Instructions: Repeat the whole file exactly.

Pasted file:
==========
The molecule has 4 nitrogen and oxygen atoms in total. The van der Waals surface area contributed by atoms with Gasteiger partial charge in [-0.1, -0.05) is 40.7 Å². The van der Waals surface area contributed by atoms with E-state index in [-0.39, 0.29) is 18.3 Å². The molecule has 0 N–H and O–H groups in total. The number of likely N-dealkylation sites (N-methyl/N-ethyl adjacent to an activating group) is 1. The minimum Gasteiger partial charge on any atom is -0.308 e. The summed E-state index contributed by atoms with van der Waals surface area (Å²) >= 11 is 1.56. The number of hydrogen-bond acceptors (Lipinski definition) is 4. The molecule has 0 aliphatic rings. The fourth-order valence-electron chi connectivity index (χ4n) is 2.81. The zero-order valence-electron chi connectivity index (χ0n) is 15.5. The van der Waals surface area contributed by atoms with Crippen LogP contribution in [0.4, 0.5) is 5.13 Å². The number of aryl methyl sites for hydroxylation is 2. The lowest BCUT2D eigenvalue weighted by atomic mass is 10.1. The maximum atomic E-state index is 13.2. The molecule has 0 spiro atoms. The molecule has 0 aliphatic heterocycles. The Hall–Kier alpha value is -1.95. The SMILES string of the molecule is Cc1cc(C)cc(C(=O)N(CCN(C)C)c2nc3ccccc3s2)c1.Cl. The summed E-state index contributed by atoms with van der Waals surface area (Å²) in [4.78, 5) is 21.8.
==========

The molecule has 4 nitrogen and oxygen atoms in total. The van der Waals surface area contributed by atoms with Gasteiger partial charge in [-0.1, -0.05) is 40.7 Å². The van der Waals surface area contributed by atoms with E-state index in [-0.39, 0.29) is 18.3 Å². The molecule has 0 N–H and O–H groups in total. The number of likely N-dealkylation sites (N-methyl/N-ethyl adjacent to an activating group) is 1. The minimum Gasteiger partial charge on any atom is -0.308 e. The summed E-state index contributed by atoms with van der Waals surface area (Å²) >= 11 is 1.56. The number of hydrogen-bond acceptors (Lipinski definition) is 4. The molecule has 0 aliphatic rings. The fourth-order valence-electron chi connectivity index (χ4n) is 2.81. The zero-order valence-electron chi connectivity index (χ0n) is 15.5. The van der Waals surface area contributed by atoms with Crippen LogP contribution in [0.4, 0.5) is 5.13 Å². The number of aryl methyl sites for hydroxylation is 2. The lowest BCUT2D eigenvalue weighted by atomic mass is 10.1. The maximum atomic E-state index is 13.2. The molecule has 0 spiro atoms. The molecule has 0 aliphatic heterocycles. The Hall–Kier alpha value is -1.95. The SMILES string of the molecule is Cc1cc(C)cc(C(=O)N(CCN(C)C)c2nc3ccccc3s2)c1.Cl. The summed E-state index contributed by atoms with van der Waals surface area (Å²) in [4.78, 5) is 21.8.